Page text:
Let's Talk About the Gay Thing

Ceara Hunsaker |

I have to be willing to stick around and have some hard conversations.

For Jordan Kennedy, being queer and Catholic has been a “journey of contradictions”. Jordan grew up in Michigan in a devout Catholic family, but after her confirmation in 8th grade, she stopped going to mass. “I said, I'm out, I’m done, I can't handle the hypocrisy of the church.” Jordan remembers a particularly tough dinner where her father and grandmother, upset at her decision, asked why she would go to the trouble to be confirmed. “I didn't have the guts at that time, or I didn't feel emotionally safe enough, to be able to say well, I'm queer, and I feel harmed by the Church.” Jordan spent time exploring other religions, but by the time she was 20, she still hadn’t found one that felt right for her. 

Jordan Kennedy

Jordan also came out that year, right after the 2016 election in a Facebook post. In the fear and uncertainty after the Presidential election, she didn’t want other young queer people to feel like they couldn’t be themselves. But Jordan didn’t expect the reaction from her family, in the form of a phone call from her grandmother. “She was like: ‘I used to feel a certain way, but since Pope Francis became Pope, you know I really learned to look at things a different way, and we just want you to be happy, that’s all’,” Jordan recalls. She was shocked at her devout grandmother’s acceptance.

This led Jordan to re-examine her relationship with the Church. “Do I not like the Church because the church is inherently shitty, or do I not like what some people are doing to the Church?” she remembers asking herself. When her grandmother asked her to attend Easter Vigil mass together, Jordan accepted. It was the first time she had been to church in years. “I just heard the choir and I was like, yeah this is it, this is where I’m supposed to be, and I don’t know if I’m going to have to fight like hell to justify my presence here, but I do want to be here”. For her, it was a turning point.

Still, Jordan’s return didn’t magically wipe away the frustration she felt towards the institutional Church. She wasn’t sure she could share a pew with people who have entirely different opinions on the social justice issues that are so important to her. But she also didn’t want to sit in church being angry at the people around her. Her perspective shifted as she started to make close connections with them, and have conversations. That philosophy still guides Jordan’s approach today. “What I’ve realized is that if I believe in this Church the way that I feel in my heart, if I believe in the power of the church to do for others what I believe it’s done for me - the good things - then I have to be willing to stick around and have some hard conversations,” Jordan says. “And of course people have to consider their safety and things like that. But for me, as a relatively privileged cis person, for me to be able to sit next to somebody who’s like ‘Yeah, I just don’t get the gay thing’ or whatever, at that moment I feel like it’s time for me to say ‘you know what, let’s talk about the gay thing’. We have to start having these talks or our church is going to continue to fall apart.”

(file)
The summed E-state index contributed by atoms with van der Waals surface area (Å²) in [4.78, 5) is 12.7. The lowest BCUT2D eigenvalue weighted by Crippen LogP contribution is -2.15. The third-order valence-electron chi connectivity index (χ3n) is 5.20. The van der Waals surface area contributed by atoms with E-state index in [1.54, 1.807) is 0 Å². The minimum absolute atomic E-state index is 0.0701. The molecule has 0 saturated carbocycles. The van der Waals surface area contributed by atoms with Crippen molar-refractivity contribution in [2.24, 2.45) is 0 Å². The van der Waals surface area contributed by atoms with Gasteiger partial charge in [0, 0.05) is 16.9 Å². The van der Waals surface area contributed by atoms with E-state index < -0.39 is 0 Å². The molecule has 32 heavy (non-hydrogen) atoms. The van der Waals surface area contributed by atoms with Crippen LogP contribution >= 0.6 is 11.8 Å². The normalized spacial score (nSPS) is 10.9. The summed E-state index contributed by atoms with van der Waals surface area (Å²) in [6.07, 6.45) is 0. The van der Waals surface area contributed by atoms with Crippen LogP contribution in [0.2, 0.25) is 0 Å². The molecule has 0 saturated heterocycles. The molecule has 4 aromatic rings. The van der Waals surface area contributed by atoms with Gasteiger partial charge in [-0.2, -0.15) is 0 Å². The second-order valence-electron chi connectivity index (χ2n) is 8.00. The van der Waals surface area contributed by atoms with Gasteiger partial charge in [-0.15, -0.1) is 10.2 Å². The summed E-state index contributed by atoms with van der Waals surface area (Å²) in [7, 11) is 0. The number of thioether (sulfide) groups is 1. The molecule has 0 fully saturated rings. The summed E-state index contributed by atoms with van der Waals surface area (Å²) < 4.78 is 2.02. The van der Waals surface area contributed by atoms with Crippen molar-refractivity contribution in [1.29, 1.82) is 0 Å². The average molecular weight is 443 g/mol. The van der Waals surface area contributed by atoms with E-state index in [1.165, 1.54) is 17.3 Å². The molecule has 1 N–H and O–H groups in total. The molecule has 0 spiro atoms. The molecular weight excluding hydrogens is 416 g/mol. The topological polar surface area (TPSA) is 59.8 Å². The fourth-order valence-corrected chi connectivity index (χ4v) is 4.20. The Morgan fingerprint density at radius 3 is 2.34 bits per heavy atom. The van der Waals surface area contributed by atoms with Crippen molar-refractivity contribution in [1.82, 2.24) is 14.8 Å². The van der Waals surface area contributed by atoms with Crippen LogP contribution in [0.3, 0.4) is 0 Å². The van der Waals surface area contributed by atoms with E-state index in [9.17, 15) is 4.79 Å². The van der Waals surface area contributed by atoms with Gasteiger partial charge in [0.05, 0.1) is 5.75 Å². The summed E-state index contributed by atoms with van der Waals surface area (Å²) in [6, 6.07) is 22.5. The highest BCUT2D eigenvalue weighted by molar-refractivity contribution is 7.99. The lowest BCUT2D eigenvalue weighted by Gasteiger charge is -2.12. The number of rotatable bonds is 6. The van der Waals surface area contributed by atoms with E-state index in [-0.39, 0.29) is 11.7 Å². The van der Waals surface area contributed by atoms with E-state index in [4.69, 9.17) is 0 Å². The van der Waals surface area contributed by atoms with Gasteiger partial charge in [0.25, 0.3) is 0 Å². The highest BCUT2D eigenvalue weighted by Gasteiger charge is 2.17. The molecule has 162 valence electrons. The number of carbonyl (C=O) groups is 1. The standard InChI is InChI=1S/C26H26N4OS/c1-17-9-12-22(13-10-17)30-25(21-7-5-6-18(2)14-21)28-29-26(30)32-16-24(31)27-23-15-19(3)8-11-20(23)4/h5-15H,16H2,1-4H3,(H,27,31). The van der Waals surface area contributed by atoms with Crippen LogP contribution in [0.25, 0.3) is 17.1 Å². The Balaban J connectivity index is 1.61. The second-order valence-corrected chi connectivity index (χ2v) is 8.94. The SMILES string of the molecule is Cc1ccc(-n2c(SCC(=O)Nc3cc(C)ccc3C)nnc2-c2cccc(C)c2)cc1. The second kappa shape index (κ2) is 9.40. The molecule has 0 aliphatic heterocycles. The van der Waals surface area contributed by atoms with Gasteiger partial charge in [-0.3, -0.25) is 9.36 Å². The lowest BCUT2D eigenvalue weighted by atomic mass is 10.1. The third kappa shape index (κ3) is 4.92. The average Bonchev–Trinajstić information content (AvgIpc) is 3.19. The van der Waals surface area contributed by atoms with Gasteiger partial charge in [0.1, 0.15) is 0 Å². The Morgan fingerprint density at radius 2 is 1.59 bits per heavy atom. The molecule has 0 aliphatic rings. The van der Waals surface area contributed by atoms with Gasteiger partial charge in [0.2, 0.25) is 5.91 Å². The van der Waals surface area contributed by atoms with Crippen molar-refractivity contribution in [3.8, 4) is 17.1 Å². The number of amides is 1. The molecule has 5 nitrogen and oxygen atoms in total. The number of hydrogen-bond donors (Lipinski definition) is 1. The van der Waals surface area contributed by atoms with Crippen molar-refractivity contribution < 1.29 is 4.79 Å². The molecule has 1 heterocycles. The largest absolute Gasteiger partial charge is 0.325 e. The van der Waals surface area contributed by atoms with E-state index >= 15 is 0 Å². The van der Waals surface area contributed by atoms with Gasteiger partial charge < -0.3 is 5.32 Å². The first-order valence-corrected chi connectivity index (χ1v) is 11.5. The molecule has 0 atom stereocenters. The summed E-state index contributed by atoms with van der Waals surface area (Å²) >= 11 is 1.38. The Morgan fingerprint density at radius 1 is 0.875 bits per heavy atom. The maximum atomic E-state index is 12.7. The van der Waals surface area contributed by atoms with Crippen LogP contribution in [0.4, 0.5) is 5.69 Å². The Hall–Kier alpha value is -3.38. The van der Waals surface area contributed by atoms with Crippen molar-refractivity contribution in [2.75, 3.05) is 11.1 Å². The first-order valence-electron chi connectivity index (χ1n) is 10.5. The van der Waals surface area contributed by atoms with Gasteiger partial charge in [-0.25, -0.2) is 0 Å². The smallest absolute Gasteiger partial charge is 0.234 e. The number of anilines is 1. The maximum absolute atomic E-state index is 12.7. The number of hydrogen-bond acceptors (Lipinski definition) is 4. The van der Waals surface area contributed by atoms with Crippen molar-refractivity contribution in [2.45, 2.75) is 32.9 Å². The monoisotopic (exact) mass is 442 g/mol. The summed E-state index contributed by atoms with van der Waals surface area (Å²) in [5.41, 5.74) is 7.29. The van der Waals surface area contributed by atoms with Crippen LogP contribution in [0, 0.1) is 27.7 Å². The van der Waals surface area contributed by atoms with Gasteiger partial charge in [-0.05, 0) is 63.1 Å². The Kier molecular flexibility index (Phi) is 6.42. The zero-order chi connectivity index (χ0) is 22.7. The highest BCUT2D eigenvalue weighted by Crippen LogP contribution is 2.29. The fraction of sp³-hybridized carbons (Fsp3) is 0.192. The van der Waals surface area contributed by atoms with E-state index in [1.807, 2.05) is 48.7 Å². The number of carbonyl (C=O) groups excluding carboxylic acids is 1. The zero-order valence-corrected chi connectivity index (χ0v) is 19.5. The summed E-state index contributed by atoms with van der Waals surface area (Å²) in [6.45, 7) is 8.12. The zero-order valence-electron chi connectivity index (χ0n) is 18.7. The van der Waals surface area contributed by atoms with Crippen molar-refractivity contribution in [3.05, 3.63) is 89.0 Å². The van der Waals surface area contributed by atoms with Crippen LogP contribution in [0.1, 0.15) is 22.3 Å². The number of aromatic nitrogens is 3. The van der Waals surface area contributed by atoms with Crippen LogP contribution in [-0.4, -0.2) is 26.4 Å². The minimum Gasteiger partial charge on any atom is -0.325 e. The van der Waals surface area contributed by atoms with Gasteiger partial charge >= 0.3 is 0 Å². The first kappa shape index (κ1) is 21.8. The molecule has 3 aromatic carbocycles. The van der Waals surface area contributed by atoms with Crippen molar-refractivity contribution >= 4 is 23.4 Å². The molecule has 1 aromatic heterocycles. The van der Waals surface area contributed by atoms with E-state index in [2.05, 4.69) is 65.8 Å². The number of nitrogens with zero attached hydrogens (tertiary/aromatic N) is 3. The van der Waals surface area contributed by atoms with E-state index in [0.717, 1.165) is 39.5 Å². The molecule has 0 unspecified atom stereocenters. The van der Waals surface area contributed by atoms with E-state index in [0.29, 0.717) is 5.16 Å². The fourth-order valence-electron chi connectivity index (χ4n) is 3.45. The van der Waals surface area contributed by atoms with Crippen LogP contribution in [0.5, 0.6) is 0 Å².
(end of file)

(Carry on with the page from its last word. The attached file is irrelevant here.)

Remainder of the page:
Today, Jordan works as a full time nanny and as a community organizer. Mass continues to be deeply important to her spiritual life, something she turns to for comfort, especially towards more traditional mass settings and prayers. She sees the Mass as something she prays, not as something she just goes to. Jordan also loves praying the Rosary and chaplets. She finds joy in being part of the queer community, and in the creativity and kinship that exist within it. But the most important thing Jordan has found on her journey has been her sense of belonging. If there’s one thing she could pass on to other queer Catholics, it’s this lesson: “Don’t look for your belonging in other people. Look to scripture and understand that your belonging is etched into much [more] permanent stone than you can imagine, and no one gets to take that from you. No matter how unwelcome they can make you feel, they can never make you not belong.”